Outcome of Langerhans Cell Histiocytosis Among Children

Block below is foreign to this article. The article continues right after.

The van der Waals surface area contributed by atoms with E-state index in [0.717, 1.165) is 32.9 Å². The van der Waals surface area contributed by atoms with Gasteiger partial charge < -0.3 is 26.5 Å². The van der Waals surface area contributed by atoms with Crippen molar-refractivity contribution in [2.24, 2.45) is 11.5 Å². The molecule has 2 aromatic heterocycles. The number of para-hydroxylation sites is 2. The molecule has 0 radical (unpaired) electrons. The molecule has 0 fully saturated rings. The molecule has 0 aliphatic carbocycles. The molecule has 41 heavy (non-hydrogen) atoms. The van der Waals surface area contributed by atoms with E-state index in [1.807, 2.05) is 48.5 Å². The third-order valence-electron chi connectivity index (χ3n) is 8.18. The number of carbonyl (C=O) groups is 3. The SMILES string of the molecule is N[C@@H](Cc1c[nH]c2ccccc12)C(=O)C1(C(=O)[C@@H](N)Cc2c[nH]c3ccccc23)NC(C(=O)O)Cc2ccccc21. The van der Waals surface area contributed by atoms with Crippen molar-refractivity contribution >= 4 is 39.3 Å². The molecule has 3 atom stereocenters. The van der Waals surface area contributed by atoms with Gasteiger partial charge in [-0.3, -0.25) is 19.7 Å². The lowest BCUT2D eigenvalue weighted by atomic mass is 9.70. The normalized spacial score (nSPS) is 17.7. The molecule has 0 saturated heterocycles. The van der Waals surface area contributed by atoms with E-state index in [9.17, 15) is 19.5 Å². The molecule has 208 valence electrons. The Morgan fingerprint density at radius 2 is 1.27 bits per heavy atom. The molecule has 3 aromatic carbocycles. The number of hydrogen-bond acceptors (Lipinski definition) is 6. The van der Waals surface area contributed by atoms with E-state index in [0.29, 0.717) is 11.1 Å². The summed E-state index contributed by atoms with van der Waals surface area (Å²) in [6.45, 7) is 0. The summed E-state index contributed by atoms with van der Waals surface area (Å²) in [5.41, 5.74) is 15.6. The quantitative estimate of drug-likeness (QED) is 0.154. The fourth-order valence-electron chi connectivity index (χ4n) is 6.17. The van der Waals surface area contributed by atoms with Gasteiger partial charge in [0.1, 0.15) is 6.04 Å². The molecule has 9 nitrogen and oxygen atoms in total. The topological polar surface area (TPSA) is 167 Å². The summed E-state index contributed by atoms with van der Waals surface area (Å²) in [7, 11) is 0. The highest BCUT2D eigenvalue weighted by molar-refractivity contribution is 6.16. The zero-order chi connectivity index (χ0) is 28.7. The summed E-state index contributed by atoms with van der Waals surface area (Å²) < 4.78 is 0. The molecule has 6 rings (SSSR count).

Background: To analyze the spectrum of challenges faced in the treatment of Langerhen Cell Histiocytosis resource limited settings lacking salvage therapy. Methods: In this observational study , 42 patients of Langerhans cell histiocytosis were enrolled. Risk organ involvement, treatment course and outcome were analyzed.The patients were treated with vinblastine and prednisolone as first line given weekly for 6 weeks and then 3-weekly as a continuation therapy up to 6-12 months. Doses were calculated according to body surface area. Intravenous Cytarabine pulses used for 5 days 3-weekly apart and Japanese Protocol used for refractory cases. The salvage therapy available in developed countries in the form of 2-CdA (2-chlorodeoxyadenosine) and RIC -SCT reduced-intensity conditioning stem cell transplantation not available in our center. In our study Group A include patients who refused enucleation and opted out of recommended treatment plan and Group B patients had enucleations done and followed treatment plans. Results: Age of the patients range from< 1 to 10 years (19% <2 yrs). M: F Ratio was 2:1. Majority (72%) of the patients presented with multisystem-LCH (MS-LCH) with100% mortality in MS-LCH group (p-value=0.045) and 18/42 (43%) had risk organ involvement with 72% mortality. Twenty nine (70%) had bone lesions and 12(29%) had central nervous system involvement. Fifty five percent completed treatment, 2/42 (5%) are on treatment, 9/42 (21%) abandoned treatment and 8/42 (19%) expired due to progressive disease and worsening infection. Sixteen (38%) had reactivations of disease requiring therapy for more than one year. Twenty four percent of cases received two cycles of initiation therapy before continuation therapy started. The treatment initiated >6 months after the onset of symptoms in 30/42 (72%) of cases with 100% expiries in this group and 89% of abandonment. The children presenting at younger age had risk of having MS-LCH 75% as compared to 36% in age >2years. Conclusion: Treatment abandonment, delayed diagnosis and poor social support are major challenges in treating LCH in developing countries. Early diagnosis and timely treatment with effective infection control measures and strong social support are of utmost importance to improve long term overall survival.
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